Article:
Of all the race divisions, the 100-mile event had the most competitors. Ted Liao was on deck to be the first person to complete the Rocky Mountain Triple Crown. He had finished the beautiful but tough Utah course, covering miles of concrete-hard slickrock. He also finished the Laramie race, through gorgeous wooded trails with nearly as much elevation change as the Leadville Trail 100. I remember feeding him Starburst candies all night as it was the only thing his stomach could handle. Perhaps he should have tried a Miller High Life. But the Boulder race, the “easiest” of the three, was not to be had. It just goes to show how incredibly different these three courses are, and how each requires a slightly different strategy. Gabriel Helmlinger amazed us all as he cruised with what seemed like little effort to a 16:44 win. Glen Delman, a professional photographer and eventual 3rd place finisher, set up a camera station to take pictures of himself and others every few laps and created a record of progression, showing the states of joy, exhaustion, elation, despair, and vomit on the face that a 100-mile competitor transcends to reach the finish line.

Every so often through the late night and early morning, when most solo runners start to question their sanity, a runner named Ian would come into basecamp and be so upbeat and energetic that we knew he’d finish. That type of energy goes a long, long way in any endurance venture, or life for that matter. He even brought us sleepy staff members back online. Another race that was fun to watch was between Carolyn Holden and Monica Scholz. Both seemed very focused on the task at hand and traded leads multiple times. They never were more than 22 minutes apart throughout the 100 miles. Carolyn ended up finishing the last lap with a mere 10 minute lead.

Every race, every division, every competitor was so interesting to watch. Everyone had their own goals and strategies. Some opted for sleep, some for sleeplessness, some for Heed, some for Miller High Life, although really, when all was said and done, strategies meant little, as everyone seemed to have so much fun. Now if only I could keep that 148 mile pace…

Monday, 15 March 2010 07:08


Running on the treadmill is not something I look forward to…but for a variety of reasons, I spend more than a few miles per week on the treadmill. With the cold weather and short days, Reid asked me to share a few hints that may help you survive the treadmill and ultimately help you keep that winter base.

1. Write yourself a weekly mileage plan and stick to it. If weather, or child care, or odd running hours mean you need to hit the treadmill, just build it into your back up plan. And just like you may carry your running gear with you in your car, make sure you also have the gear you would need in case you do your running at the gym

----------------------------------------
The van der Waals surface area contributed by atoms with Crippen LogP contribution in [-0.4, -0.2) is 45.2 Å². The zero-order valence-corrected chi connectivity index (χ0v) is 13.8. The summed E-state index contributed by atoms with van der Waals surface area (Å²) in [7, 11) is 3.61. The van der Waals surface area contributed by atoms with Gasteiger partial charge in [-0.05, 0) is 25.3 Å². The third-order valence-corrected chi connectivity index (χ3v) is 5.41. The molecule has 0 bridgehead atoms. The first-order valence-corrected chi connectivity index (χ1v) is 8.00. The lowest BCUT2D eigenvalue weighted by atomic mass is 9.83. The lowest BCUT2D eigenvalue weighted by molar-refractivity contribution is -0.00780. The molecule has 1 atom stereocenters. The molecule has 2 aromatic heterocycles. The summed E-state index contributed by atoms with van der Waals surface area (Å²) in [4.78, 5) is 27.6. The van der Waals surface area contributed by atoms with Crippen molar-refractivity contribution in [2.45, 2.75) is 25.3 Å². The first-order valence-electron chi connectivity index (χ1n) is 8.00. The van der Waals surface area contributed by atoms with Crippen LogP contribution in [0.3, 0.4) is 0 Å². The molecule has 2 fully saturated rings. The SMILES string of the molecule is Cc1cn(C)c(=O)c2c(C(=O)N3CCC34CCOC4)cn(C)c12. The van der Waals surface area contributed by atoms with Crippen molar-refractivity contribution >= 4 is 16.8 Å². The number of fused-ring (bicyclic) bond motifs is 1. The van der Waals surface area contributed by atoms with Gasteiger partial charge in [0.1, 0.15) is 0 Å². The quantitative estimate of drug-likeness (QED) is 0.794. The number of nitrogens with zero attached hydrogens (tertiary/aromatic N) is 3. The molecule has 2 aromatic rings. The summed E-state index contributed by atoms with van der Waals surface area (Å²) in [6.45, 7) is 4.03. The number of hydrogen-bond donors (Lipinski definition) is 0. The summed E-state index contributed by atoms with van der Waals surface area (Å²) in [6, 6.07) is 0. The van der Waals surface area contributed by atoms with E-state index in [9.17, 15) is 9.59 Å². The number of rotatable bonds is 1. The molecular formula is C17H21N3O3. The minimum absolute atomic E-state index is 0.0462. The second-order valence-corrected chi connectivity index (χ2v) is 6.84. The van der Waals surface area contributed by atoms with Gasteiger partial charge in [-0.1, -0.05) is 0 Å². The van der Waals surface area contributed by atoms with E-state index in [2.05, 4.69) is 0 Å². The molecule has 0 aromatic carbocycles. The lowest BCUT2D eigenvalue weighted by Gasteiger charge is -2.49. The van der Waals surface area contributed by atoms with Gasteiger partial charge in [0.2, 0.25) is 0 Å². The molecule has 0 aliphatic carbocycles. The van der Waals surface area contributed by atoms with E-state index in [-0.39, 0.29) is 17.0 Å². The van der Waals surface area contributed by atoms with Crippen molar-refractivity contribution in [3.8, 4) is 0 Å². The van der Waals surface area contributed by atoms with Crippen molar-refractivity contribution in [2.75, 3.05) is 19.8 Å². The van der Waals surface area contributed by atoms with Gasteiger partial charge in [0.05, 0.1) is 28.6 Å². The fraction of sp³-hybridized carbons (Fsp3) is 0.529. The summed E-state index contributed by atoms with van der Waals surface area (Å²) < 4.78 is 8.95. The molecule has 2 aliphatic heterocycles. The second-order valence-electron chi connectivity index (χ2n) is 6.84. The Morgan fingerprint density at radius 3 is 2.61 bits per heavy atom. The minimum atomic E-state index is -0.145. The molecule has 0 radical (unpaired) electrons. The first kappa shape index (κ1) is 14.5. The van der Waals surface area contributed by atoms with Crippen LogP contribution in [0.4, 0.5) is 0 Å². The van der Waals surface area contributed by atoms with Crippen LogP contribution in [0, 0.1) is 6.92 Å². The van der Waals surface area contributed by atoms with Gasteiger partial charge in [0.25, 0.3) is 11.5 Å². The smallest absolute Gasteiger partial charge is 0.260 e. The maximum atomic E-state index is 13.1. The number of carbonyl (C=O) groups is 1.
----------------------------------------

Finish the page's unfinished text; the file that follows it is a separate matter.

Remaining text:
(shorts instead of pants, etc.)

2. If you’re using the local gym’s treadmill, and you’re planning on running longer than 30 minutes, you may run into anxious patrons waiting for you to be done. And while covering the display is always an option, there are other options: ideally, you can go at less busy times and avoid the problem altogether; if that’s simply not an option, you can break up your work out by running for 30 minutes, then hitting another piece of cardio equipment or doing some of your core or upper body work until another treadmill frees up.

3. If you know you have a long workout (2 hours+) coming up and the treadmill will be an inevitablility, figure out ways to make it more palatable. I am fortunate that my gym’s treadmills each have their own TV, and usually I use that time to watch TV — maybe even a full length movie — something I typically don’t have time for during the week. If you can’t do that, consider downloading podcasts or audiobooks to your iPod. I need music for tempo runs, but for my longer, slower distances, a story is perfect and something I can look forward to.

4. For those shorter runs, I recommend changing things up. Make it a tempo run one day and a hill run another. Pushing the pace beyond your comfort zone on the treadmill is something I’ve incorporated recently and it minimizes boredom and ensures you’re getting the most benefit for your time spent. The best way to do this is to wear a heart rate monitor to make sure you’re spending time in each of your training zones. If you don’t have a treadmill, you can simply do surges throughout the run and practice changing your pace. Mix it up and try to have fun.

5. Finally, running on a treadmill creates no wind resistance. Because of that, it’s best to add some incline for all your miles. All treadmills are a little different, so try somewhere between .1 and .3 and select the most comfortable realistic feel for you. Also, because there’s no wind resistance, I tend to get pretty warm running on a treadmill – so I keep a bottle of water for those longer runs so I can stay hydrated and cool off a bit if I need to